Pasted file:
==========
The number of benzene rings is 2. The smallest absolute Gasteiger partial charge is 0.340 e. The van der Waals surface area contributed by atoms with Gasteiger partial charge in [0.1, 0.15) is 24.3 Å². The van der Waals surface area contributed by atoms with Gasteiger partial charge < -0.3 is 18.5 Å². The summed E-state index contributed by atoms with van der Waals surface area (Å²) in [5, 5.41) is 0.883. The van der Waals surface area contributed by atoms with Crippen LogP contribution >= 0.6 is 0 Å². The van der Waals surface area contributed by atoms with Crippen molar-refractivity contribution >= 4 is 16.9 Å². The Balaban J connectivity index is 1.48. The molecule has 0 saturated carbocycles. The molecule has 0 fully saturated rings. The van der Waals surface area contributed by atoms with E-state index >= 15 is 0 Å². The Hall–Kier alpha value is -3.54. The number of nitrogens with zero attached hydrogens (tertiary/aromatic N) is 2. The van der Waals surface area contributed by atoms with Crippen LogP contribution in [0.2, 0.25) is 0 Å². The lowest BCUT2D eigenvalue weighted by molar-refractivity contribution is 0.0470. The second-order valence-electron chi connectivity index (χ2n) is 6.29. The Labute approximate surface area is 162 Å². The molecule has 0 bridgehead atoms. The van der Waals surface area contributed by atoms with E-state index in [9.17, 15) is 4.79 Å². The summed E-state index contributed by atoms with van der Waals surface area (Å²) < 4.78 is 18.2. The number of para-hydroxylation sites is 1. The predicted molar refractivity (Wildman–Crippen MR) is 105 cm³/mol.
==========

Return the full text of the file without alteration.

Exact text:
The number of benzene rings is 2. The smallest absolute Gasteiger partial charge is 0.340 e. The van der Waals surface area contributed by atoms with Gasteiger partial charge in [0.1, 0.15) is 24.3 Å². The van der Waals surface area contributed by atoms with Gasteiger partial charge < -0.3 is 18.5 Å². The summed E-state index contributed by atoms with van der Waals surface area (Å²) in [5, 5.41) is 0.883. The van der Waals surface area contributed by atoms with Crippen LogP contribution >= 0.6 is 0 Å². The van der Waals surface area contributed by atoms with Crippen molar-refractivity contribution >= 4 is 16.9 Å². The Balaban J connectivity index is 1.48. The molecule has 0 saturated carbocycles. The molecule has 0 fully saturated rings. The van der Waals surface area contributed by atoms with E-state index >= 15 is 0 Å². The Hall–Kier alpha value is -3.54. The number of nitrogens with zero attached hydrogens (tertiary/aromatic N) is 2. The van der Waals surface area contributed by atoms with Crippen LogP contribution in [0.2, 0.25) is 0 Å². The lowest BCUT2D eigenvalue weighted by molar-refractivity contribution is 0.0470. The second-order valence-electron chi connectivity index (χ2n) is 6.29. The Labute approximate surface area is 162 Å². The molecule has 0 bridgehead atoms. The van der Waals surface area contributed by atoms with E-state index in [9.17, 15) is 4.79 Å². The summed E-state index contributed by atoms with van der Waals surface area (Å²) < 4.78 is 18.2. The number of para-hydroxylation sites is 1. The predicted molar refractivity (Wildman–Crippen MR) is 105 cm³/mol.